On board at last

Finally after 10 years of talking about it, and two intensive years of planning, on Saturday 6th November we walked up the gangway to board the German research vessel Polarstern in Cape town, South Africa.

The Polarstern vessel © David N Thomas

The Polarstern vessel  © David N Thomas

Stathis Papadimitriou and myself from Bangor joined 50 other scientists from Germany, Australia, Belgium, Brazil, Canada, Finland, Holland, Russia, and the USA and the 50 crew, who had docked just two days previously after bringing the ship from the homeport in Bremerhaven, Germany.

Promptly at 8 o'clock in the evening the captain sounded 3 short blasts of the ship's horn, and we gently slipped away from the harbour. Within an hour the Pilot had left us, and with that we were on our own. We all stood on deck watching Table Mountain and the lights of Cape Town slowly get smaller and smaller: of course there is a lot of excitement, but that is tempered by the nervous feelings about the unknown ahead and the poignancy of leaving family and loved ones for the next 75 days. This is the 6th time I have made a voyage on Polarstern, and there was still a big lump in my throat when I went to bed that night.

Iceberg in the Antarctic © David N Thomas

Iceberg in the Antarctic © David N Thomas

The next few days were a frenzy of unpacking transport containers, allocation of lab space and finding our equipment. This had all been delivered to Bremerhaven in September, after a summer of packing our Bangor-laboratory into a myriad of crates and boxes. Anything forgotten in the summer could spell disaster for our planned work coming up. So far it all seems to be there! Laboratories are completely empty rooms on day one, and within these first few days we have created a fully functioning laboratory with sophisticated equipment for our biological and chemical analyses.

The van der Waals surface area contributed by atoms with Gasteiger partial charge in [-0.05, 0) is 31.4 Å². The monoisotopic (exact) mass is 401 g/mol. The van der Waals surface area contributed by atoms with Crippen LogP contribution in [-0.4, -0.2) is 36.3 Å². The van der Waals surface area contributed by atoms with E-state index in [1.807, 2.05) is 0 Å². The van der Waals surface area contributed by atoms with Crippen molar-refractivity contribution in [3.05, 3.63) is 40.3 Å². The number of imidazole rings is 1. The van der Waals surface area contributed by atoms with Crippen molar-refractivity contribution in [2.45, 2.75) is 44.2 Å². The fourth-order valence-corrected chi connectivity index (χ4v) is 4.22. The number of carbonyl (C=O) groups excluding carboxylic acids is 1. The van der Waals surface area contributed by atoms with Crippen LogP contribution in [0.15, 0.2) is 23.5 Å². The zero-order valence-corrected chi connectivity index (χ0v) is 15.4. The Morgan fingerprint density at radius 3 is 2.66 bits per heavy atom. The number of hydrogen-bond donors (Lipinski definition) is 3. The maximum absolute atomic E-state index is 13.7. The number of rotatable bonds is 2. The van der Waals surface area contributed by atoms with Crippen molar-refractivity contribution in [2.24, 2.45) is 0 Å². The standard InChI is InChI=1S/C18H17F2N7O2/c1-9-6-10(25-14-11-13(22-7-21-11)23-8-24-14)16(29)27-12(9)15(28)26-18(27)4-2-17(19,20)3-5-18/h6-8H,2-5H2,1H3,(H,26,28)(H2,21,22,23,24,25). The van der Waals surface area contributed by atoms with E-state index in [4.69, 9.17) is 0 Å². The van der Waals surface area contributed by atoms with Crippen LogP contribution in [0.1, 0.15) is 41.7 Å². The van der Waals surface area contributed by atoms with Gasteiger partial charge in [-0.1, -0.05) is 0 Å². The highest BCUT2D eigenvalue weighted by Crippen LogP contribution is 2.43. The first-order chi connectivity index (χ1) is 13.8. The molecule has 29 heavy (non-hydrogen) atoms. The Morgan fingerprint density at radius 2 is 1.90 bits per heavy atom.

This is all done while some have to deal with the horrors of seasickness. Many simply took to their beds for the first few days. There was a large exchange of various seasickness pills, some of which evidently work better and are very much more effective than others. The ship's doctor had many customers in those days.

Besides a diverse range of seabirds (mainly petrels) we have seen the huge wandering albatrosses, which glide effortlessly (apparently) just above the waves in their search for food 100s of miles from land. There is a huge rush of people to the deck or bridge when the plumes of spray from a whale blow-out are spotted. Yesterday we sailed through a huge area littered with majestic intricately sculptured icebergs, some as large as cathedrals. The sea was calm, and the sun shining. At times like that, all that project planning, heartache and stress seem worth it.

The air temperature has sunk from a 27°C in Cape Town to 0°C outside today. The water temperature is also now about 0°C. We hope to see our first pack ice at the latest tomorrow. We will then travel for another week or so until we reach our final experimental ice floe. At the moment the swell and wind are increasing as a storm approaches. Every last item in the laboratory and cabin is lashed down and secured as we prepare to "rock and roll" in some high seas.

David Thomas
11th November
55°S, 5°E